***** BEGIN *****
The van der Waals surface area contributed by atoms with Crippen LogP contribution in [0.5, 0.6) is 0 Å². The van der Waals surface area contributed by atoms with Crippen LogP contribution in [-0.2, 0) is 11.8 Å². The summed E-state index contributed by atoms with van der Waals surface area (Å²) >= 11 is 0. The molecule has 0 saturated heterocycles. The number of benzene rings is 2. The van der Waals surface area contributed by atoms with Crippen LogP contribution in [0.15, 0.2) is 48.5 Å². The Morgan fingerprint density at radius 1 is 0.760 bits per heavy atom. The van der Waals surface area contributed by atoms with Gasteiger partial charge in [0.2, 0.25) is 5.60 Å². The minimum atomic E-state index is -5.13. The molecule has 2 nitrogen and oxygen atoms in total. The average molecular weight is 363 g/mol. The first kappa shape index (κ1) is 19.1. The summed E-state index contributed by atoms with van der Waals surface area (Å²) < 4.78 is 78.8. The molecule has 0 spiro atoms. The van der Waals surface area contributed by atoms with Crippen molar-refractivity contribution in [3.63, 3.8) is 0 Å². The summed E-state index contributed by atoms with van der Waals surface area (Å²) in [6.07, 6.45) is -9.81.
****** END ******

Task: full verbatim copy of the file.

The van der Waals surface area contributed by atoms with Crippen LogP contribution in [0.5, 0.6) is 0 Å². The van der Waals surface area contributed by atoms with Crippen LogP contribution in [-0.2, 0) is 11.8 Å². The summed E-state index contributed by atoms with van der Waals surface area (Å²) >= 11 is 0. The molecule has 0 saturated heterocycles. The number of benzene rings is 2. The van der Waals surface area contributed by atoms with Crippen LogP contribution in [0.15, 0.2) is 48.5 Å². The Morgan fingerprint density at radius 1 is 0.760 bits per heavy atom. The van der Waals surface area contributed by atoms with Gasteiger partial charge in [0.2, 0.25) is 5.60 Å². The minimum atomic E-state index is -5.13. The molecule has 2 nitrogen and oxygen atoms in total. The average molecular weight is 363 g/mol. The first kappa shape index (κ1) is 19.1. The summed E-state index contributed by atoms with van der Waals surface area (Å²) < 4.78 is 78.8. The molecule has 0 spiro atoms. The van der Waals surface area contributed by atoms with Crippen molar-refractivity contribution in [3.63, 3.8) is 0 Å². The summed E-state index contributed by atoms with van der Waals surface area (Å²) in [6.07, 6.45) is -9.81.